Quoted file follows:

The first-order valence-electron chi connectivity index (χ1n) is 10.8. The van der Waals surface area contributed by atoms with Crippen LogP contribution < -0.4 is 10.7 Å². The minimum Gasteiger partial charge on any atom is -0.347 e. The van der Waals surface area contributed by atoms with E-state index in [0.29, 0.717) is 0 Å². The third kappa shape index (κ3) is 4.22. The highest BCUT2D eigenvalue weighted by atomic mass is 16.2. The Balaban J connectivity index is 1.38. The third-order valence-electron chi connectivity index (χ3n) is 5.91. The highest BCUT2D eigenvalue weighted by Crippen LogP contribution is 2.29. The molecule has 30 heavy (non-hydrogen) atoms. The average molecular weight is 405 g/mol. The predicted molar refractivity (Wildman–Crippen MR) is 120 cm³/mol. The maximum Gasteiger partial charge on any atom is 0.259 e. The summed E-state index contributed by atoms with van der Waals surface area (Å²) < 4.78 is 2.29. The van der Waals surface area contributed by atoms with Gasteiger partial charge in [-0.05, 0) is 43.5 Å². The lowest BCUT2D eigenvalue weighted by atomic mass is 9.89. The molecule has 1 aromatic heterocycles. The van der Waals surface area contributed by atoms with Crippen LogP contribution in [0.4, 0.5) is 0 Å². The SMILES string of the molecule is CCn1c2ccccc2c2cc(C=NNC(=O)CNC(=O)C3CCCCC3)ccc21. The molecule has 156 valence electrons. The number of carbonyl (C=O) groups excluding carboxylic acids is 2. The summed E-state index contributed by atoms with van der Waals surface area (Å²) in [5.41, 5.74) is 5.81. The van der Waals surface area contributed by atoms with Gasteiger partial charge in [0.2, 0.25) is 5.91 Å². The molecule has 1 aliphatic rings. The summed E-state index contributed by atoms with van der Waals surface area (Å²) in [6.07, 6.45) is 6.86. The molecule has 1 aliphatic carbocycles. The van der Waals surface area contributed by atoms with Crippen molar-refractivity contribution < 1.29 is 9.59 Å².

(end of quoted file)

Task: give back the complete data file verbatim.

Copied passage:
The first-order valence-electron chi connectivity index (χ1n) is 10.8. The van der Waals surface area contributed by atoms with Crippen LogP contribution < -0.4 is 10.7 Å². The minimum Gasteiger partial charge on any atom is -0.347 e. The van der Waals surface area contributed by atoms with E-state index in [0.29, 0.717) is 0 Å². The third kappa shape index (κ3) is 4.22. The highest BCUT2D eigenvalue weighted by atomic mass is 16.2. The Balaban J connectivity index is 1.38. The third-order valence-electron chi connectivity index (χ3n) is 5.91. The highest BCUT2D eigenvalue weighted by Crippen LogP contribution is 2.29. The molecule has 30 heavy (non-hydrogen) atoms. The average molecular weight is 405 g/mol. The predicted molar refractivity (Wildman–Crippen MR) is 120 cm³/mol. The maximum Gasteiger partial charge on any atom is 0.259 e. The summed E-state index contributed by atoms with van der Waals surface area (Å²) < 4.78 is 2.29. The van der Waals surface area contributed by atoms with Gasteiger partial charge in [-0.05, 0) is 43.5 Å². The lowest BCUT2D eigenvalue weighted by atomic mass is 9.89. The molecule has 1 aromatic heterocycles. The van der Waals surface area contributed by atoms with Crippen LogP contribution in [0.4, 0.5) is 0 Å². The SMILES string of the molecule is CCn1c2ccccc2c2cc(C=NNC(=O)CNC(=O)C3CCCCC3)ccc21. The molecule has 156 valence electrons. The number of carbonyl (C=O) groups excluding carboxylic acids is 2. The summed E-state index contributed by atoms with van der Waals surface area (Å²) in [5.41, 5.74) is 5.81. The van der Waals surface area contributed by atoms with Gasteiger partial charge in [0.2, 0.25) is 5.91 Å². The molecule has 1 aliphatic rings. The summed E-state index contributed by atoms with van der Waals surface area (Å²) in [6.07, 6.45) is 6.86. The molecule has 1 aliphatic carbocycles. The van der Waals surface area contributed by atoms with Crippen molar-refractivity contribution < 1.29 is 9.59 Å².